pbenedict at apache.org
Mon Aug 10 15:20:21 EDT 2009
Maybe the problem is with the definition:
"A module is a named set of packages that a) defines an encapsulation
boundary for its member types, b) describes its relationships with other
named modules, and c) enforces both encapsulation and relationships at
compile-time and runtime. A module is identified by a name and
optionally a version."
I notice both A and B are definitions, but C is activity (enforcement).
Could this be an ample source of confusion? Shouldn't the entire definition
of a module be a definition?
On Mon, Aug 10, 2009 at 1:46 PM, Alex Buckley <Alex.Buckley at sun.com> wrote:
> David M. Lloyd wrote:
>> "A module is a named set of packages that a) defines an encapsulation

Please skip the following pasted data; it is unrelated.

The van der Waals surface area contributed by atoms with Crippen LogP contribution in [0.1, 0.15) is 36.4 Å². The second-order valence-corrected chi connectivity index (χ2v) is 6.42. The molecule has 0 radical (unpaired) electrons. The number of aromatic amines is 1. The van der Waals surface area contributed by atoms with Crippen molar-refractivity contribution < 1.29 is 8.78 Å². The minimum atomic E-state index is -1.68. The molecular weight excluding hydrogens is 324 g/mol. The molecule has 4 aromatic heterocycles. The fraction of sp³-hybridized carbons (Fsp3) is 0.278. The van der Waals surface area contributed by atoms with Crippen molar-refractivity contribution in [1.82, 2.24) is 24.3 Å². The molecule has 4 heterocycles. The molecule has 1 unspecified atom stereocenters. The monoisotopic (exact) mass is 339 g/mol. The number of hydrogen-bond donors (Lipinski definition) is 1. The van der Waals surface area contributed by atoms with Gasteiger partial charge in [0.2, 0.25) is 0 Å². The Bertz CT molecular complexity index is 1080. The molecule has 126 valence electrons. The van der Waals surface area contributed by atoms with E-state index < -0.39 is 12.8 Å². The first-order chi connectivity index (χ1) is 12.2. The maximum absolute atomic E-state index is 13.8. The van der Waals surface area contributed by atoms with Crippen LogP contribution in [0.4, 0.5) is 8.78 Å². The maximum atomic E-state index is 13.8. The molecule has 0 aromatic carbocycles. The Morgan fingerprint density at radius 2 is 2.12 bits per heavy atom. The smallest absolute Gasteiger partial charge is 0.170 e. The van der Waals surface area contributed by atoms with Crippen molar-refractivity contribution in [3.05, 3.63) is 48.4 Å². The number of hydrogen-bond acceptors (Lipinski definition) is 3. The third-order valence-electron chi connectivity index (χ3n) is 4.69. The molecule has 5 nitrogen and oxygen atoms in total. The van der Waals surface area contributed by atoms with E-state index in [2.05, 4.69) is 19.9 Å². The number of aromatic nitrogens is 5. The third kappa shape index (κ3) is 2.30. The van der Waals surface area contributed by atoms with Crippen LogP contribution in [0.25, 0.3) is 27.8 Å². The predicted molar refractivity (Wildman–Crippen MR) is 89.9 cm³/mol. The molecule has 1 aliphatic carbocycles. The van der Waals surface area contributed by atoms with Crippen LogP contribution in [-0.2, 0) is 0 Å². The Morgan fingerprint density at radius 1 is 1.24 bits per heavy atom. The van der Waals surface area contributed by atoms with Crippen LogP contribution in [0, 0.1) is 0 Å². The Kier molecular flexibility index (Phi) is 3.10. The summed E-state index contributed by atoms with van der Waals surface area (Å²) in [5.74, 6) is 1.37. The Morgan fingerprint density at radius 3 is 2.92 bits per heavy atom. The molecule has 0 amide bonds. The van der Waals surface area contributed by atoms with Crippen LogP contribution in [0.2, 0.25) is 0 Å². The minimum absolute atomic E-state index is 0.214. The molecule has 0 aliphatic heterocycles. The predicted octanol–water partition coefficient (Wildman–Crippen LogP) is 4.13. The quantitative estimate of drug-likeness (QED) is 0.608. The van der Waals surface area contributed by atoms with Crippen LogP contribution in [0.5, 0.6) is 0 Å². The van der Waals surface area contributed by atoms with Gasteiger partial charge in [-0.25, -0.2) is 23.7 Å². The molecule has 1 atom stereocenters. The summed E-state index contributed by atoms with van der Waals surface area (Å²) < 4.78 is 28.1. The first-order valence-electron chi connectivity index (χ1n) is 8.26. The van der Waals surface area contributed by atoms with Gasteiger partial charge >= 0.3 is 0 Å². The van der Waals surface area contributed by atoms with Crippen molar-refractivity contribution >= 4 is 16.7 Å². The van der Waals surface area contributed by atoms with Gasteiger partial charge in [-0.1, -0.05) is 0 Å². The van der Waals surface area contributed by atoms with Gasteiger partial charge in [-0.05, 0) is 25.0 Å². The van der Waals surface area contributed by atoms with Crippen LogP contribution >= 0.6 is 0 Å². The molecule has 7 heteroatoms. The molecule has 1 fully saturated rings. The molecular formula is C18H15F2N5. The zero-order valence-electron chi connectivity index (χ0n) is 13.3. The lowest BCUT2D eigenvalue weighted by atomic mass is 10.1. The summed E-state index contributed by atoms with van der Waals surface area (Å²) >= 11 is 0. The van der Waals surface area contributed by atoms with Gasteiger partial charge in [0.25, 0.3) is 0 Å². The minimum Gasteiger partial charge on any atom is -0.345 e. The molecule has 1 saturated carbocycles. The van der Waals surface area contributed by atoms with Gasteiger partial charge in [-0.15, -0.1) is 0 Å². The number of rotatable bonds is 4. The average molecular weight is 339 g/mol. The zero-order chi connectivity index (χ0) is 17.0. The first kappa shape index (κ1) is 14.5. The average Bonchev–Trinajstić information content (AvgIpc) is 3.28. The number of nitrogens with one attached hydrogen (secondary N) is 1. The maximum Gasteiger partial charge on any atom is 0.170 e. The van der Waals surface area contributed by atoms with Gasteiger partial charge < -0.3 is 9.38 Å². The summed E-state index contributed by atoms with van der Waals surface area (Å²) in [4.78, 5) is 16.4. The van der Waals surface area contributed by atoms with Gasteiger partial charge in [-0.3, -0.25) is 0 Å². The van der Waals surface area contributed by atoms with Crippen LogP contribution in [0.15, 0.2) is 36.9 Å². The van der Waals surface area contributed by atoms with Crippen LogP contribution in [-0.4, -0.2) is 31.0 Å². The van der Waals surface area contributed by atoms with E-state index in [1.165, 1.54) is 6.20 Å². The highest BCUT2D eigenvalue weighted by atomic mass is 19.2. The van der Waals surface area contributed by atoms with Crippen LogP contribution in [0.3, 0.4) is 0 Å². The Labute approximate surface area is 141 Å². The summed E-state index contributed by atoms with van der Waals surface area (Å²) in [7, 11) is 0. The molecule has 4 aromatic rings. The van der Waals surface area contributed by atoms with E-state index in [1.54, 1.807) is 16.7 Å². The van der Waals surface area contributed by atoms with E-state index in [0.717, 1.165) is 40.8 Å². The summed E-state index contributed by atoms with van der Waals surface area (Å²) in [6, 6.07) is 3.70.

>>> boundary for its member types, b) describes its relationships with other
>>> named modules, and c) enforces both encapsulation and relationships at
>>> compile-time and runtime. A module is identified by a name and
>>> optionally a version."
>>> The whole point was to introduce a single concept for both accessibility
>>> and visibility. I understand you want two concepts, which would be more
>>> expressive, but also more complicated as I outlined in mails up-thread.
>> I'm probably missing something here, but why not simply broaden
>> package-private access to be module-private, with an equivalent change to
>> protected? Then require that all modules' packages are "sealed" to avoid
>> the split-package problem - or just ignore it and consider the in-module
>> rules to be separate. Packages outside of modules would conform to the old
>> rules. Problem solved, no language-level changes needed, no learning curve.
> So there's no package-private access inside a deployment module anymore?
> That's a retrograde step. Packages do a fine job and should not be
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